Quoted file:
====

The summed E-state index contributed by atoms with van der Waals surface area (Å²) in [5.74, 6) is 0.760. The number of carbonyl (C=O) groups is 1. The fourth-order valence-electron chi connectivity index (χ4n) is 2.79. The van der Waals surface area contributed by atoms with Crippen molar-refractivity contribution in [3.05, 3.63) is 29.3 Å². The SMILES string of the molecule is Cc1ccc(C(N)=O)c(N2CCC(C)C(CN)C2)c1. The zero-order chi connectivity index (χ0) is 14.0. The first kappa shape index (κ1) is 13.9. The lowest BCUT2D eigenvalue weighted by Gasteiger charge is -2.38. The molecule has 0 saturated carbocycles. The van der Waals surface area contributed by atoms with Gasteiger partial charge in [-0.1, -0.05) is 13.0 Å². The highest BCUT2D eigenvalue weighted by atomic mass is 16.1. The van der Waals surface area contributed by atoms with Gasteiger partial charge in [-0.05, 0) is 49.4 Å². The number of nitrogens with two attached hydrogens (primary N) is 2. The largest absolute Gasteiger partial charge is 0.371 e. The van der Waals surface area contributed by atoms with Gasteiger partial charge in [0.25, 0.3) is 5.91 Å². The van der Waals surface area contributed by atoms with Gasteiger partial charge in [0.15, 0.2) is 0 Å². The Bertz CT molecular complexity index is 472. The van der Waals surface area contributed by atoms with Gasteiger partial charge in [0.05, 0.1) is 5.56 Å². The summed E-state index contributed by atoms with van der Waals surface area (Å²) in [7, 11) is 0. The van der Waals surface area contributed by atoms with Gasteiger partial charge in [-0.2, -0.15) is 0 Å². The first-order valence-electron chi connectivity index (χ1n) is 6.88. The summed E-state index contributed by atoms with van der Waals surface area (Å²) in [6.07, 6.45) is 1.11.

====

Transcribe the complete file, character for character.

The summed E-state index contributed by atoms with van der Waals surface area (Å²) in [5.74, 6) is 0.760. The number of carbonyl (C=O) groups is 1. The fourth-order valence-electron chi connectivity index (χ4n) is 2.79. The van der Waals surface area contributed by atoms with Crippen molar-refractivity contribution in [3.05, 3.63) is 29.3 Å². The SMILES string of the molecule is Cc1ccc(C(N)=O)c(N2CCC(C)C(CN)C2)c1. The zero-order chi connectivity index (χ0) is 14.0. The first kappa shape index (κ1) is 13.9. The lowest BCUT2D eigenvalue weighted by Gasteiger charge is -2.38. The molecule has 0 saturated carbocycles. The van der Waals surface area contributed by atoms with Gasteiger partial charge in [-0.1, -0.05) is 13.0 Å². The highest BCUT2D eigenvalue weighted by atomic mass is 16.1. The van der Waals surface area contributed by atoms with Gasteiger partial charge in [-0.05, 0) is 49.4 Å². The number of nitrogens with two attached hydrogens (primary N) is 2. The largest absolute Gasteiger partial charge is 0.371 e. The van der Waals surface area contributed by atoms with Gasteiger partial charge in [0.25, 0.3) is 5.91 Å². The van der Waals surface area contributed by atoms with Gasteiger partial charge in [0.15, 0.2) is 0 Å². The Bertz CT molecular complexity index is 472. The van der Waals surface area contributed by atoms with Gasteiger partial charge in [0.05, 0.1) is 5.56 Å². The summed E-state index contributed by atoms with van der Waals surface area (Å²) in [7, 11) is 0. The van der Waals surface area contributed by atoms with Gasteiger partial charge in [-0.2, -0.15) is 0 Å². The first-order valence-electron chi connectivity index (χ1n) is 6.88. The summed E-state index contributed by atoms with van der Waals surface area (Å²) in [6.07, 6.45) is 1.11.